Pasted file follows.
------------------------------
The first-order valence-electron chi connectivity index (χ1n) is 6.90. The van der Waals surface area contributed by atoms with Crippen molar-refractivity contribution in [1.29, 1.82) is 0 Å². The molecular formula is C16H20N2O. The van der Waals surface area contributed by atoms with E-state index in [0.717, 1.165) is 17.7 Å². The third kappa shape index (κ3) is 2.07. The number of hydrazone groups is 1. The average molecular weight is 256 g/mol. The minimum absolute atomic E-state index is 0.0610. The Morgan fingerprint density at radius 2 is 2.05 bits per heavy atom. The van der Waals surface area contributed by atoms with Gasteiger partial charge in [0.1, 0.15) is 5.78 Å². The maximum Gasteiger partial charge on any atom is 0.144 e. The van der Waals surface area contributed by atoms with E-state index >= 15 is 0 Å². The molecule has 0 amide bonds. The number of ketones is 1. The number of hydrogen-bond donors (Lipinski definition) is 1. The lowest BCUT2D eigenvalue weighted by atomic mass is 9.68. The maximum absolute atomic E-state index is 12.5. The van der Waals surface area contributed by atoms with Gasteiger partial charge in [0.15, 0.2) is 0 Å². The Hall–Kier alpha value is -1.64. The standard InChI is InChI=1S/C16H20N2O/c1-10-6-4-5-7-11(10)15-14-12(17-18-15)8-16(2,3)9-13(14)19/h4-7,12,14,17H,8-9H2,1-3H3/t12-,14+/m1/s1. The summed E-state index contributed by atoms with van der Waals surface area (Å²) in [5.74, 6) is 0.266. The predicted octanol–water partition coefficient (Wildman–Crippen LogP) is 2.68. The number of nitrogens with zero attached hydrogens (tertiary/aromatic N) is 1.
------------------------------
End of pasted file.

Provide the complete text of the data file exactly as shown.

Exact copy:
The first-order valence-electron chi connectivity index (χ1n) is 6.90. The van der Waals surface area contributed by atoms with Crippen molar-refractivity contribution in [1.29, 1.82) is 0 Å². The molecular formula is C16H20N2O. The van der Waals surface area contributed by atoms with E-state index in [0.717, 1.165) is 17.7 Å². The third kappa shape index (κ3) is 2.07. The number of hydrazone groups is 1. The average molecular weight is 256 g/mol. The minimum absolute atomic E-state index is 0.0610. The Morgan fingerprint density at radius 2 is 2.05 bits per heavy atom. The van der Waals surface area contributed by atoms with Gasteiger partial charge in [0.1, 0.15) is 5.78 Å². The maximum Gasteiger partial charge on any atom is 0.144 e. The van der Waals surface area contributed by atoms with E-state index >= 15 is 0 Å². The molecule has 0 amide bonds. The number of ketones is 1. The number of hydrogen-bond donors (Lipinski definition) is 1. The lowest BCUT2D eigenvalue weighted by atomic mass is 9.68. The maximum absolute atomic E-state index is 12.5. The van der Waals surface area contributed by atoms with Gasteiger partial charge in [0.15, 0.2) is 0 Å². The Hall–Kier alpha value is -1.64. The standard InChI is InChI=1S/C16H20N2O/c1-10-6-4-5-7-11(10)15-14-12(17-18-15)8-16(2,3)9-13(14)19/h4-7,12,14,17H,8-9H2,1-3H3/t12-,14+/m1/s1. The summed E-state index contributed by atoms with van der Waals surface area (Å²) in [5.74, 6) is 0.266. The predicted octanol–water partition coefficient (Wildman–Crippen LogP) is 2.68. The number of nitrogens with zero attached hydrogens (tertiary/aromatic N) is 1.